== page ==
HealthDay News — Sinus surgery is more common among firefighters who responded during the first 2 days of the World Trade Center disaster than those who had less intense or shorter exposures, according to a study published online April 8 in the Annals of the American Thoracic Society. The same was found to be true for those firefighters who were at the site for 6 months or more.
Researchers analyzed the medical records of 8,227 firefighters who worked at the Trade Center site and found that over 13.5 years, 1,907 developed chronic rhinosinusitis (CRS) and 479 had surgery for the condition.
Firefighters who responded during the first 2 days of the 9/11 disaster were 45% more likely to need surgery for CRS than those who responded on the third day, when rain reduced air pollution levels, the researchers found. Firefighters who worked at the site for 6 months or more were 48% more likely to need surgery for CRS than those who worked at the site for one month. The researchers also found that firefighters who needed surgery for CRS had higher levels of eosinophils even before they worked at the Trade Center site.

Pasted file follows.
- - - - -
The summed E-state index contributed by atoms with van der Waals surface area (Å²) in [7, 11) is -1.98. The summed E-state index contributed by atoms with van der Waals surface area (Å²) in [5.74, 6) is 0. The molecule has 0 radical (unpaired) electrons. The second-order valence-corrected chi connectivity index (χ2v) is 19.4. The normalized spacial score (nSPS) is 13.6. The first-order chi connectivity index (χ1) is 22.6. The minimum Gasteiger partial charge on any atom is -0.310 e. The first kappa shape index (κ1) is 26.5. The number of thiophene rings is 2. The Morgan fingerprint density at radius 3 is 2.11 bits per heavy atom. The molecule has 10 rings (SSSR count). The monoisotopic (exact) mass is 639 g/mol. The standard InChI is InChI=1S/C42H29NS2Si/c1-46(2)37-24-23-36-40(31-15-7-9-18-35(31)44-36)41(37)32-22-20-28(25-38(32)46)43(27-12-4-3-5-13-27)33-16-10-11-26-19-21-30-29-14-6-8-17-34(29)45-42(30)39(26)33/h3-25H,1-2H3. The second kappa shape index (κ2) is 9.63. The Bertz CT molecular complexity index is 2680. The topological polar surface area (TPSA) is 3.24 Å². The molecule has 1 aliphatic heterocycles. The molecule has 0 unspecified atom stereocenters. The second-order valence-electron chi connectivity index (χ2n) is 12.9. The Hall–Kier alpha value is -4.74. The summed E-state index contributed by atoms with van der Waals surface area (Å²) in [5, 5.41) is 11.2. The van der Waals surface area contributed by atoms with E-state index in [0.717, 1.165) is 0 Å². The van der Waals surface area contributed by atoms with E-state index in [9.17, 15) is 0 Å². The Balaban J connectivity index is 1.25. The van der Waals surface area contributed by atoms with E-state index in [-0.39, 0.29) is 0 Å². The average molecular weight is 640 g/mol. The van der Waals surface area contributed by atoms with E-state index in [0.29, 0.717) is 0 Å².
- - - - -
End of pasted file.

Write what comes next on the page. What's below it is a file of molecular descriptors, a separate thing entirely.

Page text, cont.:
“Approximately 5 years after the towers collapsed, we began seeing more and more sinusitis and that has continued unabated to this day,” senior author Michael Weiden, MD, said in a journal news release. Weiden is an associate professor of medicine and environmental medicine at New York University and a New York City Fire Department medical officer. Weiden said the startling finding is that those who did not respond well to medication were “different immunologically before 9/11 than those who did.” He added that treating those with high eosinophil levels earlier, more intensively or with different medicines might help them avoid surgery.